Strella Biotech

This is one in a series of interviews for the 2018 Impact Challenge finalists at Business Today’s 44th International Conference.

Around forty percent of all fresh produce is wasted before it gets to the table. Strella, a finalist at this year’s Impact Challenge seed-funding competition, seeks to address this very issue of food waste. The team, led by Katherine Sizov and Reginald Lamaute, has created a biosensor that can accurately predict when apples in storage rooms have become ripe.

In the past, packers and distributors would randomly select a room of apples to bring into grocery stores like Costco or Kroger. With Strella Biotech’s tool, a 6x6x4 inches sensor can monitor the status of storage rooms with over a million apples. Placed in the corner of the room, the sensor translates communications from plant-to-plant on how ripe they are to inform the packer on the ripeness of the entire package. The tool helps the packer optimally select a batch of ripe apples, thus reducing spoilage costs and waste of overripe apples. With grocery stores often selling apples that are eight months to a year-and-a-half old, sprayed with unnatural chemicals to preserve their taste and appearance, Strella’s novel device seeks to meet the high year-round demand for apples without sacrificing the quality and number of apples ready to be sold as fresh produce in markets.

The social impact of Strella is quite significant, too. In the words of Strella’s founder, Katherine, Strella aims to “reduce global food waste from the supply chain.” The company addresses three of the UN’s sustainable development goals. The first, zero hunger, is met with Strella’s attempt to optimize the supply chain, so “we can use less arable land for agriculture and as a result use it to increase [the] biodiversity of our planet or increase the living conditions of humans.” The second goal, responsible consumption and production, is met through Strella’s model, which encourages consumers to be more responsible and aware in the process of purchasing their food. Ultimately, Katherine and Sanjula meet the third goal, which is industry, innovation, and infrastructure, as they believe that technology is a win-win situation: they’re both saving money and the planet with their new biosensor.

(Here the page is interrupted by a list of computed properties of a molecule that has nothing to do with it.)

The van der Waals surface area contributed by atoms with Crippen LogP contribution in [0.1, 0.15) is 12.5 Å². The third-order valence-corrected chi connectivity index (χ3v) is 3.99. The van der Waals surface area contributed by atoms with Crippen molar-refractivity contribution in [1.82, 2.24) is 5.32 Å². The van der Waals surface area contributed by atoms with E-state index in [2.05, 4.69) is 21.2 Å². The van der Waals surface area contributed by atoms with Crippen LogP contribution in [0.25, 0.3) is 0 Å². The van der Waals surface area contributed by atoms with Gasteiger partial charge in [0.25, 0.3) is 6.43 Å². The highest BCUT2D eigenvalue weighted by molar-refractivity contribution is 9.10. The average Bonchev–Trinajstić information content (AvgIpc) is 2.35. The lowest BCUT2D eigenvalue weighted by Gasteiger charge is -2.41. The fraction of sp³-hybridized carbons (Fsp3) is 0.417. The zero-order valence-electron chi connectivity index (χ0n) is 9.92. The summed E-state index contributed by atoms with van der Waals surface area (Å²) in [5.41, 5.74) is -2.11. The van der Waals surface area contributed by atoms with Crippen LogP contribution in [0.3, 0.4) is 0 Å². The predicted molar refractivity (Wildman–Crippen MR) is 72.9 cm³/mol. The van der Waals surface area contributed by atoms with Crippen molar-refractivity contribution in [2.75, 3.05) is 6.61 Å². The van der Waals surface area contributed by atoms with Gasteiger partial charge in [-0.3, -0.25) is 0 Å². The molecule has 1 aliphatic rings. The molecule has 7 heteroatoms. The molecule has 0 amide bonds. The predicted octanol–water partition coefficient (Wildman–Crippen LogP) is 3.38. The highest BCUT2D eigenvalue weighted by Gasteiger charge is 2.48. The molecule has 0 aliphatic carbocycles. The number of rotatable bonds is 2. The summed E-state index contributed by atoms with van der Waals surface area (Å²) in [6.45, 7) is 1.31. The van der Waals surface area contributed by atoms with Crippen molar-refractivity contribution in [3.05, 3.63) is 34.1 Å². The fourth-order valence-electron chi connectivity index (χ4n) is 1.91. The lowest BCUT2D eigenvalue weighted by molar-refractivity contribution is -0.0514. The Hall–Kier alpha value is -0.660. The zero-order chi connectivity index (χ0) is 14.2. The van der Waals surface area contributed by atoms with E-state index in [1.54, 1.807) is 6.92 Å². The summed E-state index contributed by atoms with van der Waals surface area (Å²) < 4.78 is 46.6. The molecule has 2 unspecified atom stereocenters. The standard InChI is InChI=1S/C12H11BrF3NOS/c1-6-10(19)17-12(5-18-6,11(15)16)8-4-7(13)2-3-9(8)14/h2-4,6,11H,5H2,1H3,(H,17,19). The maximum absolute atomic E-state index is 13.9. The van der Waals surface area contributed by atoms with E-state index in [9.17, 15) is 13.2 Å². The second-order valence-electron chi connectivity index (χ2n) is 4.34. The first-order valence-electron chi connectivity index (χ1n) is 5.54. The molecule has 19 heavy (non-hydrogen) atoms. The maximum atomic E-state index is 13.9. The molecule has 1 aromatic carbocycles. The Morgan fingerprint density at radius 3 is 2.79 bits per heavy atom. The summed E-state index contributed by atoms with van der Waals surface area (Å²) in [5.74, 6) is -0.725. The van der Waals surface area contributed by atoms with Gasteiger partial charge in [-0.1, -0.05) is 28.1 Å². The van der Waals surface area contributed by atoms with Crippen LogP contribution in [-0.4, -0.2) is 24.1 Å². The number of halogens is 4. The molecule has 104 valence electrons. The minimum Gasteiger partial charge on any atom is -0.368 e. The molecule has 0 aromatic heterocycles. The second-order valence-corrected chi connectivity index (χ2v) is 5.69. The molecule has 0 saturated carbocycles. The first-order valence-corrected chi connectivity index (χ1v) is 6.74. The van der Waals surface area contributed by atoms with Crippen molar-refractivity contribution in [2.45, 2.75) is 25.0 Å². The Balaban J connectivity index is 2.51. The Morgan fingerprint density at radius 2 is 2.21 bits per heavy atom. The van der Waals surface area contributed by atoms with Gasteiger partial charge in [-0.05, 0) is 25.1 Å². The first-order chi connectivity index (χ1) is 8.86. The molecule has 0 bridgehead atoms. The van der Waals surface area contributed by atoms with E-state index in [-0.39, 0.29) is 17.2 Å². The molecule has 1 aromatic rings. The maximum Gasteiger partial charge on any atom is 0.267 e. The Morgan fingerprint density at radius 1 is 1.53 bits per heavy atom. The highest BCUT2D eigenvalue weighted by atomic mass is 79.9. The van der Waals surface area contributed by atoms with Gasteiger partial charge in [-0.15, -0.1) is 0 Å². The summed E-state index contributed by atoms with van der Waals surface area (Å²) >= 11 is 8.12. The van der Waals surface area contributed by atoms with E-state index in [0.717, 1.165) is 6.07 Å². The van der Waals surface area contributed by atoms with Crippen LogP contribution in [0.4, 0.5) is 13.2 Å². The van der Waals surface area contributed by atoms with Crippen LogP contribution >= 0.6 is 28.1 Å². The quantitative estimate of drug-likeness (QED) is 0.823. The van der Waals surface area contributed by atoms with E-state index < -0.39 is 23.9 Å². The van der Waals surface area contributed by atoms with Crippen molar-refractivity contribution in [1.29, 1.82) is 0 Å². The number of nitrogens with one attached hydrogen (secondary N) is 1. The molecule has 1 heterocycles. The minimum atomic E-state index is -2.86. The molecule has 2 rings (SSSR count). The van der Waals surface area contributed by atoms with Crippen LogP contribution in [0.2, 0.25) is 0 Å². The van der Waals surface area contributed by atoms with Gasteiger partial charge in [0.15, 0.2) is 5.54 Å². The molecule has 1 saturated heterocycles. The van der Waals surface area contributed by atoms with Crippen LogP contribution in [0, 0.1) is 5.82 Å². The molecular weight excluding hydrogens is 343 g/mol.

The development of Strella Biotech, nonetheless, is rooted in their team. Katherine and Reginald both have backgrounds in biochemical sciences, which is helpful as their product is both half-based in biology and half-based in hardware; likewise, Katherine has a focus on neurogenetics while Reginald’s experience is concentrated in materials engineering. The team is further supported by an electrical engineer, who supports the IoT functions of the device; a Wharton student leading the finances for the company; and interns that study the field of bioengineering. Of course, despite the robust technical nature of the team, Katherine admits that one of the great challenges in their company’s development was their entrance into the ag space, a relatively new experience for all members of Strella.

In the journey of creating Strella, Reginald expresses that perhaps the greatest lesson learned was the proactive nature of working within a startup. An apt analogy he uses is that founders are similar to students who finish their homework immediately after it is given. “You don’t have the time to have delays when something comes up and when something needs to be addressed.” Strella will expand its impact by eventually using its biosensor to detect ripeness in other fruits, further eliminating waste in the agricultural and food sector. With the progress that Strella has made, it’s evident that Reginald’s words remain true; there sure won’t be a rotten apple stopping them in their way.